Credit: Debbie Danielle

Credit: Debbie Danielle

Debbie Danielle, 65, Lawrenceville

As a native Atlantan, I have ridden the Pink Pig for as long as I can remember. My first memory was going on the trolley with my mom to the downtown Rich’s to shop, see Santa, ride the Pink Pig, and have lunch. At that time, the Pink Pig was on the ceiling of the toy department. It was magical for me. It was not Christmas until I had the Pink Pig sticker on my Sunday coat to show all my friends. Sometimes my mom would let me ride twice. What a treat! Afterwards, I got to shop in Santa’s secret shop then have lunch in the Magnolia Room.

Jayne Phillips, 75, Buckhead

I worked for Rich’s for 31 years beginning in 1970. The first 15 years were in the buying end of the business. I traveled 22 weeks a year. Rich’s asked (insisted) that I become the downtown general manager in 1989. Little did I know at the time that they planned to close the store within two years. So, down I went. The rest was a painful history when Roger Farah, chairman of Rich’s, and I had to make the announcement in the middle of a day. We called a storewide meeting, and tried to get the customers out of the store, with little success. People screamed, and then sobbed when we made the announcement. Many things transpired from that point until we closed the store in 1991. However, my managers and myself were the last people to ride the Pigs on the roof.

ExploreThe first time the Pink Pig was retired, in 1964. Spoiler alert: It returned in 1965
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The Pink Pig has been part of the Christmas traditions at Mary Ann Howard's family for four generations. In this photo from 1984, Howard takes a ride on the Pink Pig with her son Andrew. (Courtesy of Mary Ann Howard)

Credit: Mary Ann Howard

The Pink Pig has been part of the Christmas traditions at Mary Ann Howard's family for four generations. In this photo from 1984, Howard takes a ride on the Pink Pig with her son Andrew. (Courtesy of Mary Ann Howard)

Credit: Mary Ann Howard

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The Pink Pig has been part of the Christmas traditions at Mary Ann Howard's family for four generations. In this photo from 1984, Howard takes a ride on the Pink Pig with her son Andrew. (Courtesy of Mary Ann Howard)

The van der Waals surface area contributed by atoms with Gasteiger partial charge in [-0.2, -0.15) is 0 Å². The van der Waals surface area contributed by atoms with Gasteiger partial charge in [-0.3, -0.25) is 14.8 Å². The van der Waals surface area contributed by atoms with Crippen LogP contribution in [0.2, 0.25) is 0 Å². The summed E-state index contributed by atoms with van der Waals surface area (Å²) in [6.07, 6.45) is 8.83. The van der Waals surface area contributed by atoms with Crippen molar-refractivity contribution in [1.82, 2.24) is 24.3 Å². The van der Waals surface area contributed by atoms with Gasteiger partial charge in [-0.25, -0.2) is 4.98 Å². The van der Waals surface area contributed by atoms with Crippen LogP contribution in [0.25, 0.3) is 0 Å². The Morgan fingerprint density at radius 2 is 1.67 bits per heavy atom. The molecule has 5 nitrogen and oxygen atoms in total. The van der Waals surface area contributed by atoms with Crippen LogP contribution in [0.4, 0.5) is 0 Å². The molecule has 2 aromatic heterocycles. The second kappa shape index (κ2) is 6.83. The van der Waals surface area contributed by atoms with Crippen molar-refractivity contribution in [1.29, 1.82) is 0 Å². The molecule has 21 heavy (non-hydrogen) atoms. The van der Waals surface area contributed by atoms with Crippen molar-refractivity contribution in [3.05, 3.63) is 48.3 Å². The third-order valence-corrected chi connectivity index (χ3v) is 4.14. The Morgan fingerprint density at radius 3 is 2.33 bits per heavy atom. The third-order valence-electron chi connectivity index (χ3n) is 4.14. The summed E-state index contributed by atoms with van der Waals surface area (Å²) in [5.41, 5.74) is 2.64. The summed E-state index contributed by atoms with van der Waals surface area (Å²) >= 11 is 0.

Credit: Mary Ann Howard

Credit: Mary Ann Howard

Mary Ann Howard, 71, Stone Mountain

My husband, Henry Howard, and I both remember riding the Pink Pig along the ceiling and looking down at Toyland when we were children. It was magical. When we had children, I could hardly wait to take them to ride the Pink Pig. Each year, my friend Anne Marie Miller and I took our children. We all climbed aboard, even in 1986 when I, seven months pregnant with my daughter, had to squeeze in. By that time, the ride was outside on the roof at Rich’s. We remember the reindeer, the petting zoo, the huge candy canes and other decorations. It was a wonderful and much anticipated trip for our families. We often had lunch in the Magnolia Room afterwards. The plastic Pink Pig cups from the Magnolia Room still come out at Christmas.

When the Pink Pig eventually debuted at Lenox Square after Rich’s closed, we rekindled our tradition, this time taking our teenagers and their friends, many of whom were not familiar with the Pink Pig. It was great fun. As our children grew up and grandchildren arrived, of course, we were back in line.

Linden Longino, 85, Buckhead

Say it isn’t so! The Pink Pig was one of Atlanta’s most unifying goodwill ambassadors of all time. My three kids loved Priscilla starting in 1968, when she ran around the ceiling of Rich’s toy department.

Parents from all walks of life in our city met each other while standing in line so their kids could become “Pink Pig Friends.” Indelibly happy memories for so many of us! The Pink Pig — the beginning of Christmas and friendships.